After the presiding judge announced her decision, Andreas Tzelis, speaking on behalf of the entire civil counsel, said he wanted to reassure the court that he bore no grudge against the court clerk.
4. Further objections of the defence
a) A number of defence counsels (including the lawyer for Giorgos Roupakias), as well as the defendant Efstathios Boukouras personally, stated simply that they denied the charges brought against them. They raised no specific objections.
b) Other defence lawyers submitted objections in writing and elaborated on them orally, some simply referred to objections raised in previous hearing by their colleagues, while a number opted not to make individual statements during the course of the proceedings. Overall, the objections centred around calling for either the cessation of criminal prosecutions (on the grounds of the absence of a crime or because of the principle of res judicata) or the recognition of some invalid or unjustifiable steps taken by the prosecution before the trial itself (pertaining to the preliminary procedures, to the investigative stages or to the waiving of parliamentary immunity) that allegedly violated the rights of the defendants and, if upheld, would require an end to the trial and a return to the preliminary proceedings in order to rectify the errors. The majority of the lawyers, however, argued that the charges brought against their clients are characterised by vagueness and ambiguity, as shown in the subpoena and the indictment. They added that this is likely the result of the fact that this is a political prosecution staged by the then government with the support of the mass media. In this way, they argued that the subpoenas based on the indictment are invalid and that, therefore, they should be redrafted and the defendants issued with new subpoenas.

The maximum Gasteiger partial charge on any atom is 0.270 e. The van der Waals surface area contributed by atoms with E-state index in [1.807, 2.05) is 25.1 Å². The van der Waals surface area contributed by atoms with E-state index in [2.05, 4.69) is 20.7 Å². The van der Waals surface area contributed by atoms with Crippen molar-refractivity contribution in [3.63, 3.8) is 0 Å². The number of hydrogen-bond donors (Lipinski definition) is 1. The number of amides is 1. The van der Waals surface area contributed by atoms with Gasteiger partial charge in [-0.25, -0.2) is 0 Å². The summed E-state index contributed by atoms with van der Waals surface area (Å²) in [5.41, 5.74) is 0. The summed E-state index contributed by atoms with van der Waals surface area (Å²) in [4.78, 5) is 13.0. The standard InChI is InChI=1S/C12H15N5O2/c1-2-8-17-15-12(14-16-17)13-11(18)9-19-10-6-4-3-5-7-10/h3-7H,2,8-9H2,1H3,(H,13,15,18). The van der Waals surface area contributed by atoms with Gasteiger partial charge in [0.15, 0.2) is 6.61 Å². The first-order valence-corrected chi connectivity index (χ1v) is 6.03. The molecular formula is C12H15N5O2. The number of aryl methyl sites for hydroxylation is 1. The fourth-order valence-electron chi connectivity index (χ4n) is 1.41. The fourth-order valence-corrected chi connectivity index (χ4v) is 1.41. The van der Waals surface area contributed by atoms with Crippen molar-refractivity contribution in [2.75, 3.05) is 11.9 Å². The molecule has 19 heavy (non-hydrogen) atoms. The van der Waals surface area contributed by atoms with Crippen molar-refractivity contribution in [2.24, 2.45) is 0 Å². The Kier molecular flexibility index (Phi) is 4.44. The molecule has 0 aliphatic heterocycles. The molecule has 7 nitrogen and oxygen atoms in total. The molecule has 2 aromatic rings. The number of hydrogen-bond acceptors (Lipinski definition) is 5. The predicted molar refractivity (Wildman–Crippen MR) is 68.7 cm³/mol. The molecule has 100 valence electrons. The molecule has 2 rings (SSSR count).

For instance, Christoforos Tsagkas, counsel for Giorgos Germenis and Anastasios Michalaros, argued for the invalidity of the subpoena on the grounds that it neither includes a detailed description of the defendants’ actions nor lists the characteristics of an organised group or its period of operation as required under article 187 on criminal organisations of the criminal code. He argued that even the matter of whether the criminal acts in question are attributable to the organisation, carried out with the participation of his clients, remains in question. Moreover, as regards the charge of directing a criminal organisation, the subpoena does not specify which assaults were allegedly ordered by Mr Germenis or in which ones he was involved.
Mr Katsiavos, counsel for Panagiotis Iliopoulos, argued for the invalidity of the subpoena on grounds that it is based on six acts, all of which were deemed “indicative”. He stressed that this kind of vagueness and ambiguity will generate problems for the defence given it will be impossible for the accused and their lawyers to prepare a defence without knowing the precise grounds for the charges. He continued that the matter of when and where the organisation was founded, maintained and by whom is not specified anywhere. He concluded that if the allegation on the existence of the criminal organisation itself cannot be supported with evidence, then it follows that charges of participating in it are meaningless.